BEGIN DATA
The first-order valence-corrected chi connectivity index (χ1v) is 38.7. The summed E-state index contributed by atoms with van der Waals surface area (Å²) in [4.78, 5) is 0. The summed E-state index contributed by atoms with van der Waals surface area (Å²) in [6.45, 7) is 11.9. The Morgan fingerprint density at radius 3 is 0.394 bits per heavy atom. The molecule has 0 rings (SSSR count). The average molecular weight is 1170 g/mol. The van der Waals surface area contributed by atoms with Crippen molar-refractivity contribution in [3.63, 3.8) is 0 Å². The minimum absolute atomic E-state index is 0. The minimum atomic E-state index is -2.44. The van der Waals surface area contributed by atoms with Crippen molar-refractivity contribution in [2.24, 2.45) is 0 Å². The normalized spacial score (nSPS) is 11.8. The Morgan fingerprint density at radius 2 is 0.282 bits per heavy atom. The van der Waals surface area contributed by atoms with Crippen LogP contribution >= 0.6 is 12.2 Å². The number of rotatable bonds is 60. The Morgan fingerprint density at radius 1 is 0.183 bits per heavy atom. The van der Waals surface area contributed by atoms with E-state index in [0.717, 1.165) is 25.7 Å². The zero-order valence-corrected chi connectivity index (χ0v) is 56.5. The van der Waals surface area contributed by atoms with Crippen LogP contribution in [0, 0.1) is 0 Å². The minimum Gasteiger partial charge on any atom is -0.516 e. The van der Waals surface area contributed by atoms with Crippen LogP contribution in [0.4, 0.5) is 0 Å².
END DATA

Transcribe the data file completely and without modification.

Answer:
The first-order valence-corrected chi connectivity index (χ1v) is 38.7. The summed E-state index contributed by atoms with van der Waals surface area (Å²) in [4.78, 5) is 0. The summed E-state index contributed by atoms with van der Waals surface area (Å²) in [6.45, 7) is 11.9. The Morgan fingerprint density at radius 3 is 0.394 bits per heavy atom. The molecule has 0 rings (SSSR count). The average molecular weight is 1170 g/mol. The van der Waals surface area contributed by atoms with Crippen molar-refractivity contribution in [3.63, 3.8) is 0 Å². The minimum absolute atomic E-state index is 0. The minimum atomic E-state index is -2.44. The van der Waals surface area contributed by atoms with Crippen molar-refractivity contribution in [2.24, 2.45) is 0 Å². The normalized spacial score (nSPS) is 11.8. The Morgan fingerprint density at radius 2 is 0.282 bits per heavy atom. The van der Waals surface area contributed by atoms with Crippen LogP contribution >= 0.6 is 12.2 Å². The number of rotatable bonds is 60. The Morgan fingerprint density at radius 1 is 0.183 bits per heavy atom. The van der Waals surface area contributed by atoms with E-state index in [0.717, 1.165) is 25.7 Å². The zero-order valence-corrected chi connectivity index (χ0v) is 56.5. The van der Waals surface area contributed by atoms with Crippen LogP contribution in [0, 0.1) is 0 Å². The minimum Gasteiger partial charge on any atom is -0.516 e. The van der Waals surface area contributed by atoms with Crippen LogP contribution in [0.4, 0.5) is 0 Å².